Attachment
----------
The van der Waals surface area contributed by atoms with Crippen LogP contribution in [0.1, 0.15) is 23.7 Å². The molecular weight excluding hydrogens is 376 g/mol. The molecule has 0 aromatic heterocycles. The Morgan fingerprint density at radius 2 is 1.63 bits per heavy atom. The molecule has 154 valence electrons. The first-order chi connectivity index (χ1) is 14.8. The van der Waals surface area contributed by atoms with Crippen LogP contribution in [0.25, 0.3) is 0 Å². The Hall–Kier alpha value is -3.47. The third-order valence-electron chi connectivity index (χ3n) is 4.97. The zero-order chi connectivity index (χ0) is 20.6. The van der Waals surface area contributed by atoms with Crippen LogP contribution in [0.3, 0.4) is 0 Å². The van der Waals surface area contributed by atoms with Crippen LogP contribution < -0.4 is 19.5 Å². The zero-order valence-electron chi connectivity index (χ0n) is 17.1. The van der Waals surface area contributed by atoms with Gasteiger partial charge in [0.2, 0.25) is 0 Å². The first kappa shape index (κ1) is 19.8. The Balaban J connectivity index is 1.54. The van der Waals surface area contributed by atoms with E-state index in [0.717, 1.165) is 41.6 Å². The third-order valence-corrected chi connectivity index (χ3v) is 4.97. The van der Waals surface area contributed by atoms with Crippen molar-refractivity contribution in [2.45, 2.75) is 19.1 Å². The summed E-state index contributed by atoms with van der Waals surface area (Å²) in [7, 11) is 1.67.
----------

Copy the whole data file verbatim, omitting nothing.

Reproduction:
The van der Waals surface area contributed by atoms with Crippen LogP contribution in [0.1, 0.15) is 23.7 Å². The molecular weight excluding hydrogens is 376 g/mol. The molecule has 0 aromatic heterocycles. The Morgan fingerprint density at radius 2 is 1.63 bits per heavy atom. The molecule has 154 valence electrons. The first-order chi connectivity index (χ1) is 14.8. The van der Waals surface area contributed by atoms with Crippen LogP contribution in [0.25, 0.3) is 0 Å². The Hall–Kier alpha value is -3.47. The third-order valence-electron chi connectivity index (χ3n) is 4.97. The zero-order chi connectivity index (χ0) is 20.6. The van der Waals surface area contributed by atoms with Crippen LogP contribution in [0.3, 0.4) is 0 Å². The van der Waals surface area contributed by atoms with Crippen LogP contribution < -0.4 is 19.5 Å². The zero-order valence-electron chi connectivity index (χ0n) is 17.1. The van der Waals surface area contributed by atoms with Gasteiger partial charge in [0.2, 0.25) is 0 Å². The first kappa shape index (κ1) is 19.8. The Balaban J connectivity index is 1.54. The van der Waals surface area contributed by atoms with E-state index in [0.717, 1.165) is 41.6 Å². The third-order valence-corrected chi connectivity index (χ3v) is 4.97. The van der Waals surface area contributed by atoms with Crippen molar-refractivity contribution in [2.45, 2.75) is 19.1 Å². The summed E-state index contributed by atoms with van der Waals surface area (Å²) in [7, 11) is 1.67.